They say: "An uncompromising, pedigree sport enduro."
We say: "With a track record to match."
In the current state of off-road motorcycles, there are few firsts. New models are mostly updated copies of copies with originals brought in every third or fourth revision. Thankfully, with the arrival of the BMW G450X, that sequence has been interrupted.
Every aspect of the 450's engine has been developed for a specific purpose and benefit. The countershaft sprocket and swingarm spin on the same centerpoint, allowing for a longer swingarm and increased traction and stability. The motor is thus placed farther rearward in the frame, tilted farther forward to raise the mass, moving it as close to the bike's center of gravity as possible. It's all about balance and ease of movement.
The crankshaft and clutch also share a common centerpoint, which means the smaller clutch spins 2.6 times faster than a traditional design. The engine placement allows for a long, straight intake tract for the dual-throttle-body EFI system. Fuel is held under the seat with filler access via a pop-in cover and screw cap. Two different seats (regular and short) are available, and the handlebar mounting position is mega-adjustable to fit small to large pilots.
While the engineering is unique, the performance mirrors traditional bikes. As we thumbed the starter button (there is no kickstarter) and pulled onto the trail outside the Spanish mountain town where the international press launch was held, the 450 quickly lived up to BMW's powerhouse reputation. In stock configuration the delivery is smooth and strong with the driveability of a smaller-displacement bike, and when needed the bike comes alive and accelerates into a long top-end.
For bonus power, BMW offers a plug-in patch that adds 11 more horsepower. So set up, the bike rips with full-on motocross ferocity, completely filling in any soft spots in the stock, emissions-friendly programming.
The coaxial countershaft sprocket/swingarm pivot arrangement, first seen on 1980s Bimotas, is a clever idea that completely eliminates chain torque. The crankshaft and clutch are also concentric, with no reduction gear.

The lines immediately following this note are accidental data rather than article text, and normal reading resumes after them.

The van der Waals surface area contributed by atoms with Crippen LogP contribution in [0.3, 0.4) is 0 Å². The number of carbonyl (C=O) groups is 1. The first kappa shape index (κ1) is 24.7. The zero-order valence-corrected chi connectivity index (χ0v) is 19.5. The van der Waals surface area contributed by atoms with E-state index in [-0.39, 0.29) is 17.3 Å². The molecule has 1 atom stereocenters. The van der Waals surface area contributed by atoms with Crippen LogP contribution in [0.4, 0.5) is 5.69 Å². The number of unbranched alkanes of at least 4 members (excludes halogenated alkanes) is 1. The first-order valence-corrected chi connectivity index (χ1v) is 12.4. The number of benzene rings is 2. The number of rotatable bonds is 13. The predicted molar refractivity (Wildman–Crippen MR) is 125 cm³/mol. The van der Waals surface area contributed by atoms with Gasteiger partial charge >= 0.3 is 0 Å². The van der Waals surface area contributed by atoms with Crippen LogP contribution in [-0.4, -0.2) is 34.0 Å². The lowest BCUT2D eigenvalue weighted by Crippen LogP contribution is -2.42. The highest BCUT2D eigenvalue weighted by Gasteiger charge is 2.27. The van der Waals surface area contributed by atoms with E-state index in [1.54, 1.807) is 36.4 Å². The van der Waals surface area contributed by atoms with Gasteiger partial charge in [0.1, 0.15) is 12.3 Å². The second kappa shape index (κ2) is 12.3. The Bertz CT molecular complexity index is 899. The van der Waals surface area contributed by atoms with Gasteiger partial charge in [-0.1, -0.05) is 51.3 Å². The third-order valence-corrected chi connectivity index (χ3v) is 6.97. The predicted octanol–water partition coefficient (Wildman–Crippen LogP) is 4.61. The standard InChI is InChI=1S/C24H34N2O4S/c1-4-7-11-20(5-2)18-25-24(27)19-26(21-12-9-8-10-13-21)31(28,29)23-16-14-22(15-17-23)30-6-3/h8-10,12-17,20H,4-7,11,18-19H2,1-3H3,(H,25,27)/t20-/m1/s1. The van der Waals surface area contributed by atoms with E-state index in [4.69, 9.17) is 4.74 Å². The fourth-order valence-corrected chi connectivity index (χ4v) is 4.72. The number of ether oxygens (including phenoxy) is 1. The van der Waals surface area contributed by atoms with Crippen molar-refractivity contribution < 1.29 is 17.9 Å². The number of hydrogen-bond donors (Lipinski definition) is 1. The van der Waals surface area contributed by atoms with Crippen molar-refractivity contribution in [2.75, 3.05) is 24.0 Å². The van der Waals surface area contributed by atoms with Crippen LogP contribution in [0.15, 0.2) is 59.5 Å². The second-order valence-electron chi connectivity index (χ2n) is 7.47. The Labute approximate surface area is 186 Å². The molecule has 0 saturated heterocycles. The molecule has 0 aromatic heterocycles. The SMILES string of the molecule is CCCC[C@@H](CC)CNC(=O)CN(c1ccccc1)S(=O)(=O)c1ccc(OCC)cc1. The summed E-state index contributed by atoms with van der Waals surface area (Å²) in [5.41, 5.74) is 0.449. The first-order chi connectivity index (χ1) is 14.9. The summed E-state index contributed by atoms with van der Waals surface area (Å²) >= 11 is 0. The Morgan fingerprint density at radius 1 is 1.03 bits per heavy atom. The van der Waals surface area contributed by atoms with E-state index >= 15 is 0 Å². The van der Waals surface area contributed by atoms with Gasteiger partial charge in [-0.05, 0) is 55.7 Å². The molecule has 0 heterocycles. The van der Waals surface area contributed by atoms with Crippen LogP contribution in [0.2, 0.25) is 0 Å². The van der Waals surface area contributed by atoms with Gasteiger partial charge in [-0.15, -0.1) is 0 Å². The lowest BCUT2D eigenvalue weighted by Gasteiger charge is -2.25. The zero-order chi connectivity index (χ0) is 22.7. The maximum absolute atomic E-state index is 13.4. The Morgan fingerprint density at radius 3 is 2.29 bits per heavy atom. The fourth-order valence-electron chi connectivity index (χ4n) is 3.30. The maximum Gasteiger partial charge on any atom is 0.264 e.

The pull on the cable-actuated, diaphragm-spring clutch is manly, and engagement is solid and quick-there isn't a lot of fudge room. It's easily modulated, but a little tiring on the digits.
Suspension consists of a Marzocchi fork and linkageless hlins shock, but the stainless-steel hanger frame feels rigid with minimal flex and wallow. Setting sag is ultra-important. The bike doesn't squat in the rear, and if anything, the seat feels higher than most, reluctant to settle under acceleration or when entering corners. This could have been caused by the Metzeler Six Days Extreme tires, though.
By the time we called it quits for the day, I'd come to appreciate the front suspension. Initially, the fork felt stiff and tended to deflect in true trail situations, but it stayed up in the stroke and resisted bottoming sweetly, even over motocross jumps. Production bikes will feature 15 percent less initial compression damping for a plusher ride.
Overall, the venerable German manufacturer's first real dirtbike is stable and capable of accelerating with the best of them. The biggest problem I had was with the right-side engine guard, which I kept stepping on thinking it was the rear brake pedal. That had me sailing past a few corners and right by some surprised photographers!
The unknown surrounds this bike. As of press time, we're told the G450X will be 49-state street-legal with California close behind. We don't know if the machine will come with the alternative mapping plug-in installed or available from dealers; if it will be offered in a competition-only race model (like KTM's XC line); or even what it will cost. So, we'll wait. And impatiently look forward to a time when we'll have a truly new test bike in our garage.